Mercedes-Benz E-class review – executive tour-de-force still one to be reckoned with - Engine and gearbox

The E-class is more diverse, multi-talented and capable than ever, but still retains those key Mercedes attributes

Evo rating
Price
from £36,895
  • Impressive build quality, refinement and comfort. High-spec powertrains very impressive
  • Not the most interactive exec to drive

The 220d’s four-cylinder twin-turbo engine produces 191bhp at 3800rpm and 295lb ft of torque between 1600 and 2800rpm. It’s only available with Mercedes’ 9G-Tronic Plus nine-speed automatic gearbox and it’s a gem of a transmission.

Considering its cylinder count, the 220d’s engine is remarkably refined both in terms of engine noise and power delivery. There’s the slightest hint of a diesel motor on cold start-up, but from then on it’s only the tacho redlining at 4500rpm and the diesel badge on the back that gives the game away.

The engine’s delivery is strong across the range and it doesn’t run out of puff as quickly as many modern turbo diesel engines do. As a result the gearbox isn’t hunting for another gear the moment it changes up, adding to the relaxed nature of the E-class.

With nine gears to work with the four-cylinder is never stressed or caught out, with the gearbox changing intuitively and with the speed of the latest double-clutch units. In normal, everyday driving you’ll be hard-pressed to tell it’s even changing gear.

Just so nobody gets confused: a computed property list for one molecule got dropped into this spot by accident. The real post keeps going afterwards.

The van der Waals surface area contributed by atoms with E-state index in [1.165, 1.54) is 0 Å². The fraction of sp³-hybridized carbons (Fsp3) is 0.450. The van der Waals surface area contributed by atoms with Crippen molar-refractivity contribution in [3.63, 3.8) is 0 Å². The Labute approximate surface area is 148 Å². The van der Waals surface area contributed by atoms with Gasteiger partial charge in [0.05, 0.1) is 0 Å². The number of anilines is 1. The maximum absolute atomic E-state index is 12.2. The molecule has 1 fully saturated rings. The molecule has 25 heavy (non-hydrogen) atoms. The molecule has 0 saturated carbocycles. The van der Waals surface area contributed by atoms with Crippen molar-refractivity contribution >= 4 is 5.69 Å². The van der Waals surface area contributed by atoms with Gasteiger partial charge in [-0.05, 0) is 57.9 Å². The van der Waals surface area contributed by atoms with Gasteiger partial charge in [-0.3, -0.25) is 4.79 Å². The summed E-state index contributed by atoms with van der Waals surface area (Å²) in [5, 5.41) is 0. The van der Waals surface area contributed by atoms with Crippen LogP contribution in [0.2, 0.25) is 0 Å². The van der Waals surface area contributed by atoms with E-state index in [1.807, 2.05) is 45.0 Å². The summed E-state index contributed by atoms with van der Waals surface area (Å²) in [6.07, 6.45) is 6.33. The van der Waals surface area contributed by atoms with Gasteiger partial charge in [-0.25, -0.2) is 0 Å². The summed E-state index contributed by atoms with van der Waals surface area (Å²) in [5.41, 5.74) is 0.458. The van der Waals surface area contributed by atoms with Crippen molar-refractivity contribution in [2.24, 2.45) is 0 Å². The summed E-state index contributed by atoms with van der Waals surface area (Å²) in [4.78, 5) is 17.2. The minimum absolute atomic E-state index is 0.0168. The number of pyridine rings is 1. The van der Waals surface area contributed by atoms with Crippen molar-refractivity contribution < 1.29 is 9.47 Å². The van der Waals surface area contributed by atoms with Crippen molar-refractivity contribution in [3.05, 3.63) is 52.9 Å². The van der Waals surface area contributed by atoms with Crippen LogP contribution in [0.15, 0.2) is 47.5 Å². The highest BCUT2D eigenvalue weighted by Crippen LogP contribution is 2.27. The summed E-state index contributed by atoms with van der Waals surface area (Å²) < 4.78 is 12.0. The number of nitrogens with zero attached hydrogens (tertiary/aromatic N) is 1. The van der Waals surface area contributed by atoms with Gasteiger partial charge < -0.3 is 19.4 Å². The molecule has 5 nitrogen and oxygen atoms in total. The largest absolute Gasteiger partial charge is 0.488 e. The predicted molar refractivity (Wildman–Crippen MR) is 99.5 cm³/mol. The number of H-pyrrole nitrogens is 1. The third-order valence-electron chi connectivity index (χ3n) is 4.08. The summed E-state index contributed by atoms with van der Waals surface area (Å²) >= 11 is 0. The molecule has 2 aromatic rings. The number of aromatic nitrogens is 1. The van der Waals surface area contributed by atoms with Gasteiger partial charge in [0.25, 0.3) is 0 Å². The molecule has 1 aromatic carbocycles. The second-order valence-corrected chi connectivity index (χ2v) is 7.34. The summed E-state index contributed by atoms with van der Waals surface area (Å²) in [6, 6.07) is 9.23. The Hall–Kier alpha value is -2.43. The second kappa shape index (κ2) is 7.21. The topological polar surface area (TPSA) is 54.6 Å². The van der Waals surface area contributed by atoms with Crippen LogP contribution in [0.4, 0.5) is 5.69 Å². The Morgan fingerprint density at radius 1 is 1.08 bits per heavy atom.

The E400d is the highlight of the non-AMG range though, as it’s all-new 3-litre in-line six diesel is frugal, yet incredibly rapid and refined. As noted above, the E400d will reach 62mph in under five seconds, but more impressive than the numbers is the engine’s incredible urge at any speed, at any revs, and in any gear. A full 516lb ft of torque is available at between 1200 and 3200rpm, and it only vaguely tapers from there, revving right to the 5000rpm red line with incredible clarity and urge. It even makes a cultured noise, and perfectly suits the E400d’s GT credentials.

The new E53 has even more urge, is just as charismatic, and feels even punchier on the road, even if its torque isn’t quite as prodigious throughout the rev range. Finally we come to the ubiquitous 4-litre AMG twin-turbo V8 engine featured in the E63 S, a favourite in almost all its applications. Rated at 603bhp it may have been usurped by the BMW M5 Competition’s 616bhp, yet in reality no one will feel shortchanged, feeling other-worldly fast on the road thanks to that power figure, not to mention its 627lb ft of torque.

All powertrains are connected to a nine-speed automatic transmission, although the E63 S does away with the torque converter in favour of a wet clutch to sharpen up change times and response. Full-house AMG 63 S models are only available in saloon and estate forms, while the Coupe and Cabriolet are both also available with larger non-AMG petrol six-cylinder engine options such as the E350 and E450.

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